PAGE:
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Chinese Medicine for H1N1… Again

November 21st, 2009 No comments

I had written several articles about H1N1 and how Chinese Medicine may be used to help deal with it.  Today, however, I came upon a news article announcing using a chinese medicine formula to help H1N1 (again).  This one though, left a bitter taste in my mouth.  Want to know why? Let’s quote!

TCM may be another alternative in fight against H1N1
By Channel NewsAsia’s Hong Kong Correspondent Leslie Tang | Posted: 21 November 2009 0011 hrs

HONG KONG: Hong Kong Chinese medicine practitioners are collaborating with a Macau university to test what they believe is another alternative to combating the H1N1 virus.

Okay, so far so good.  They’re taking herbs… having it tested in university…

If they are successful, the formula will be the first Chinese herbal prescription cure for H1N1.

*double take*… FIRST Chinese herbal prescription cure?

First… since when?

Hmmm, maybe they mean over the counter?  Nah.

I hope the reader can see where I may have a problem with this statement.  But anyway let’s continue

Other than Tamiflu and flu jabs, Hong Kong R&D company Rorric Biotechnology believes it may be able to offer a less invasive cure to H1N1, using traditional Chinese medicine.

Dr Chow Ching-fung, chairman of Rorric Biotechnology, said: “This formula is effective in two ways. First, it combats and eliminates the virus. Second, it boosts the immune system, helping the patient to become stronger.”

The formula is made up of 21 common Chinese herbs, such as honeysuckle and Bai Shu.

Honeysuckle, along with chrysanthemum, are among the chief herbs used in the Warm Disease School, as opposed to Zhang Zhongjing’s Cold Disease train of thought.  The Warm Disease theories and practice came about 1500 years after Zhang, during the Qing Dynasty (which ended in the early 20th century).

Unlike Cold Disease theory, which emphasizes environmental excesses, Warm Disease theory recognizes that there are infectious agents out there that can brutally invade and cause febrile disease in patients with strong immune systems.  You see, in Cold Disease Theory, exemplified by the book Shang Han Lun, it’s more of a balance between environment and pathogen.  If you’re healthy, and the environment is temperate, no problem.  If your defenses are weak, then you’d be prone to problems from environments normal people would have no problem with.  If the environmental factor is really excessive, it can overwhelm normal defenses.

But with Warm diseases, they come in and whack away.

And they’re respiratory in nature, marked by high fevers.  The stages range from flu-like symptoms to sepsis.

And they’re contagious.

In other words, sounds like … epidemic flu?

But let’s go on the article.

“Traditional Chinese medicine has a long history of being proven to have fewer side effects as it uses herbal ingredients,” Dr Chow added. “Western medicine contains a mixture of chemicals from the manufacturing process, so the risks are higher.”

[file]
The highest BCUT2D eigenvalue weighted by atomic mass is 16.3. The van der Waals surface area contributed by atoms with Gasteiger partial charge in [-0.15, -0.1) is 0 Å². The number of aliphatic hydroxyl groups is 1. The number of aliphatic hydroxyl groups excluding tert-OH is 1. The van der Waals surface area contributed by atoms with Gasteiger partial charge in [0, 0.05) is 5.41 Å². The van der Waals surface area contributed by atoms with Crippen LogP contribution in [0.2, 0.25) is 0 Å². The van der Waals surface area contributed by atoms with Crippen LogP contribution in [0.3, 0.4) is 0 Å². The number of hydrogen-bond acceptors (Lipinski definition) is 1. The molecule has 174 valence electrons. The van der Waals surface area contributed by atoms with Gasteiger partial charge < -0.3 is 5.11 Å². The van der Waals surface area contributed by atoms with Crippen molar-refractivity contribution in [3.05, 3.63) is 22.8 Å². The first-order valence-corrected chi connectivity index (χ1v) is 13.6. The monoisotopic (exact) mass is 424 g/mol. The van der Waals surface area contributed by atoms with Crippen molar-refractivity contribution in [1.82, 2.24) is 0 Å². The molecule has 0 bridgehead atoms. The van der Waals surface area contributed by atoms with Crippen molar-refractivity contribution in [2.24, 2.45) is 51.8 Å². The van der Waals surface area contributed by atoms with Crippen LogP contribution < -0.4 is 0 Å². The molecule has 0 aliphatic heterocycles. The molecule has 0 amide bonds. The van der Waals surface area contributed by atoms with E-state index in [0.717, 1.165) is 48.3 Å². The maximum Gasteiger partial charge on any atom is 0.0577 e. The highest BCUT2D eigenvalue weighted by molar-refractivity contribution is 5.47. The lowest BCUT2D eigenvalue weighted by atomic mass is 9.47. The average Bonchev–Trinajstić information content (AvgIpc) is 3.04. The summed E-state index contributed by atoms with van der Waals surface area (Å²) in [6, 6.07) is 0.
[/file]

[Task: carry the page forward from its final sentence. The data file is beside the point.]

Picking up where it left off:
Dr Chow said he had prescribed the formula, which is currently in powder form, to 100 patients suspected of contracting H1N1 and they have fully recovered.

Moreover, tests at the Wu Han Institute of Virology have shown that the formula is not only effective against H1N1, but also other mutated forms of Influenza A.

While I agree that TCM can have less side effects when prescribed properly.  But to say that western medicine has more side effects because it is a mixture of chemicals from a manufacturing process… uh… by that logic we shouldn’t decoct herbs, and we shouldn’t process them in a factory and end up with a pill.  That would also be a manufacturing process, yes?

Anyway let me explain my ultimate point here:  I am not against the standardization of chinese medicine, but as I mentioned before, Warm Disease theory in particular classifies epidemic fevers into stages.  Will this medicine be appropriate for all stages?  What are the 21 ingredients?  Is it a modification of an older formula?

Speaking of older formulas, isn’t it interesting that they chose to come up with a “new” formula instead of just taking something from Wenrelun (Treatise on Warm Diseases)?  Older formulas can’t be trademarked and patented… and so can be made into pills by anyone.

Nice to see that Chinese medicine is indeed modernizing… by becoming more like Big Pharma… (sarcasm meter. duh)

Leslie Tang, “TCM may be another alternative in fight against H1N1″ <http://www.channelnewsasia.com/stories/eastasia/view/1019540/1/.html> posted and accessed 11.21.09

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Sour Grapes? No! It’s Victorious Vinegar!

October 13th, 2009 3 comments
vinegar 300x225 Sour Grapes? No! Its Victorious Vinegar!

Chinese Black Vinegar

Growing up, I was never fond of anything sour.  Cane vinegar, tamarinds, you name it, I hated it.  However, things changed in 1999.  That was when I went to Israel for the first time and discovered that I liked the lemon based seasonings used in some vegetable dishes there.  (Regretfully I forgot the name.)

The second major paradigm shift (not total – I’m still not a sour person) happened when I lived for almost a year in Nanjing in 2005.  It was there that I fell in love with Chinese Black Vinegar.  It was good with dumplings, it was good with soups, heck, it was good with everything.  Also, it got rid of the saltiness inherent in Nanjing food ha ha.